Key Event Title
Key Event Component
Key Event Overview
AOPs Including This Key Event
|AOP Name||Role of event in AOP|
|Chronic Cyp2E1 Activation Leading to Liver Cancer||AdverseOutcome|
Level of Biological Organization
How This Key Event Works
Liver cancer is among the most common forms of cancer and the second leading cause of cancer death. It is more prevalent in males than females; however, prevalence has been increasing in both genders over the last two decades (Ellison, L.F., Wilkins, K. 2012). Hepatocellular carcinoma (HCC) is a primary cancer of the hepatocytes that is typically a progression from the benign hepatocellular adenoma (HCA). The most common risk factor for developing hepatocellular carcinoma is chronic liver injury and inflammation (caused by persistent infection, fatty liver disease, or chemical exposure). This disease is almost always lethal in the absence of extreme intervention measures (e.g., surgery, liver transplant).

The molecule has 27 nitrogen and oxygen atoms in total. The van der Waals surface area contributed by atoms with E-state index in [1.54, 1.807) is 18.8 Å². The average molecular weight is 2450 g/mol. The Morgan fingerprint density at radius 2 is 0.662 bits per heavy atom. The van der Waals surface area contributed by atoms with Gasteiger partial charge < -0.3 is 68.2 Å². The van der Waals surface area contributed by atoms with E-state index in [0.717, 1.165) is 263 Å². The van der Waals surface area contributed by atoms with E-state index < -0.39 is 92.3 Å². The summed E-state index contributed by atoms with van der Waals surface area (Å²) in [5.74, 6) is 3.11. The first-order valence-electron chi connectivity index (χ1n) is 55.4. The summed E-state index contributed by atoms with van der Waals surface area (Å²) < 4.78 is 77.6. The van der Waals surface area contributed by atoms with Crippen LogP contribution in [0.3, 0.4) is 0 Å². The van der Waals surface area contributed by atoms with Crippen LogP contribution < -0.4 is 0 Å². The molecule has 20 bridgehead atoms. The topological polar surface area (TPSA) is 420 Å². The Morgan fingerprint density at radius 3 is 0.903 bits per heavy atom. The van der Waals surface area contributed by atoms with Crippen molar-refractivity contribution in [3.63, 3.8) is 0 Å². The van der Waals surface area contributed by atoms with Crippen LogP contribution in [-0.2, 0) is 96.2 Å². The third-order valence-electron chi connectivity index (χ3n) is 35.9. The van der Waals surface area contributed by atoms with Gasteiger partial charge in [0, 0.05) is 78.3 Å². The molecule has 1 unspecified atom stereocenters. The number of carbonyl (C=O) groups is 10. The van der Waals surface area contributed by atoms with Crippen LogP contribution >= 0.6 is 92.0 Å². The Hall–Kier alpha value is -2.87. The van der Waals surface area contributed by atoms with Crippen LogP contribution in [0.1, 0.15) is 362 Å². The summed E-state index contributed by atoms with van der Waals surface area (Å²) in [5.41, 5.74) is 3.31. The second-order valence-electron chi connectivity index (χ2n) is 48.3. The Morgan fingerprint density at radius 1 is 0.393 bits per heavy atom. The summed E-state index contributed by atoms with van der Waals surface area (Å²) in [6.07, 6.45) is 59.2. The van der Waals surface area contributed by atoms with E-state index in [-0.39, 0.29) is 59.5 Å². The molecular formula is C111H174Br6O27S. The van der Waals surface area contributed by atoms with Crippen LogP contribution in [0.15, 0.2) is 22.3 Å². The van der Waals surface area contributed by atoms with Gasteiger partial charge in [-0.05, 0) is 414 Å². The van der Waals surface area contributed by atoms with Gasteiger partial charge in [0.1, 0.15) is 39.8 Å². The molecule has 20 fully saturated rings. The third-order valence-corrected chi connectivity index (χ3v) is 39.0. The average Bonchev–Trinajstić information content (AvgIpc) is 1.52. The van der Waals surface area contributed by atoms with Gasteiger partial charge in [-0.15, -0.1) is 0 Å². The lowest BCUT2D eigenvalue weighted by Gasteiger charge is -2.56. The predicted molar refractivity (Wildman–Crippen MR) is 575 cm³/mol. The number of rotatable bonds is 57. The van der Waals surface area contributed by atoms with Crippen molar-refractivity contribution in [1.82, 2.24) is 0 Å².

How It Is Measured or Detected
- In animal models, the presence of HCA and HCC are measured histologically following the two-year rodent bioassay, which is conducted according to OECD Test Guideline 451 (OECD 2009).
- In humans, liver cancer is detected by abdominal CT scan followed by biopsy and pathological examination. Symptoms of liver cancer include: jaundice, abdominal pain, nausea, and liver dysfunction. Liver cancer is more common in patients with risk factors that include: viral hepatitis, non-viral hepatitis, chronic alcoholism, obesity leading to steatohepatitis, cirrhosis, and liver fluke infection (Bonder and Afdhal 2012, Paradis 2013, Venkatesh, et al. 2014).
Evidence Supporting Taxonomic Applicability
Hepatocellular carcinoma occurs in many vertebrate species including birds, fish, and mammals such as humans.
Regulatory Examples Using This Adverse Outcome
Bonder, A., Afdhal, N., 2012. Evaluation of liver lesions. Clin. Liver Dis. 16, 271-283.
Ellison, L.F., Wilkins, K., 2012. Canadian Trends in Cancer Prevalence. Health Reports 23.
OECD, 2009. OECD Guideline for the Testing of Chemicals: Carcinogenicity Studies (Test Guideline 451).
Paradis, V., 2013. Histopathology of hepatocellular carcinoma. Recent Results Cancer Res. 190, 21-32.
Venkatesh, S.K., Chandan, V., Roberts, L.R., 2014. Liver masses: a clinical, radiologic, and pathologic perspective. Clin. Gastroenterol. Hepatol. 12, 1414-1429.